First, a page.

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Regulatory guide - Prosecutions

For: Employers and managers Information seekers

We publish this regulatory guide to assist the organisations and entities we regulate.


Work Health and Safety Act 2011 (WHS Act) details how prosecutions may be brought for offences under the WHS Act or the Work Health and Safety Regulations 2011 (WHS Regulations).

All prosecutions under the WHS Act or WHS Regulations are conducted in accordance with the Prosecution Policy of the Commonwealth (Prosecution Policy).[1]

Section 230(3) of the WHS Act requires Comcare to publish general guidelines in relation to the prosecution of offences under the WHS Act or WHS Regulations. This regulatory guide contains those guidelines.

1. Offences

Categories of offences

The most serious offence under the WHS Act and WHS Regulations is a Category 1 offence. A Category 1 offence arises where the person who has a health and safety duty, without reasonable excuse:[2]

  • engages in conduct that:
    • exposes an individual, to whom the health and safety duty is owed, to a risk of death or serious injury or illness; or
    • if the person is an officer of a person conducting a business or undertaking (PCBU) – exposes an individual to whom the PCBU owes a health and safety duty to a risk of death or serious injury or illness; and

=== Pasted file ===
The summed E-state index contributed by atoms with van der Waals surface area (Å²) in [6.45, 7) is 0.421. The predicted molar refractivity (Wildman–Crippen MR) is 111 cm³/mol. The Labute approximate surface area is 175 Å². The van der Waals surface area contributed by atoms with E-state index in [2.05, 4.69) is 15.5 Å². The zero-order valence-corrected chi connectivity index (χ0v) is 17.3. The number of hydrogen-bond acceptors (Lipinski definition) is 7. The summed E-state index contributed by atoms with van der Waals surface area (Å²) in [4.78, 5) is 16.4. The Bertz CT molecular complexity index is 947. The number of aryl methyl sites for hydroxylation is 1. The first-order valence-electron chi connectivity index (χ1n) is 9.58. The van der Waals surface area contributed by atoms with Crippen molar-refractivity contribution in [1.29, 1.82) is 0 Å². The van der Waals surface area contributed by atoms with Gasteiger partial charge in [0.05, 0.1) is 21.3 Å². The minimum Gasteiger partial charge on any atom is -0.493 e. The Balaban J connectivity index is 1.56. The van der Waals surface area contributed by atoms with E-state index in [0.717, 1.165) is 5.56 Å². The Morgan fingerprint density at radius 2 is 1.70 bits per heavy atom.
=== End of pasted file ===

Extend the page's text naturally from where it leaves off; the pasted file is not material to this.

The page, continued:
• the person engages in the conduct with negligence or is reckless as to the risk to an individual of death or serious injury or illness.

A person who has a health and safety duty may also commit lesser offences:[3]

  • if the person fails to comply with the health and safety duty – Category 3 offence
  • if the person fails to comply with the health and safety duty and the failure exposes an individual to a risk of death or serious injury or illness – Category 2 offence.

Many other offence provisions appear throughout the WHS Act and the WHS Regulations. They can be identified by a statement at the foot of the provision as to the maximum penalty that may be imposed on an offender on conviction.[4]

A person who has been convicted of an offence under a corresponding WHS law[5] in relation to an act or omission is not liable to be convicted of the same offence under the WHS Act or WHS Regulations in relation to the same act or omission.[6]

2. Prosecutor

A prosecution for an offence under the WHS Act or WHS Regulations may be brought by:[7]

  • Comcare
  • an inspector, with the written authorisation of Comcare
  • the Commonwealth Director of Public Prosecutions (CDPP).

In all cases, the criteria in the Prosecution Policy will be applied in deciding whether to bring a prosecution and whether to continue a prosecution that has been commenced.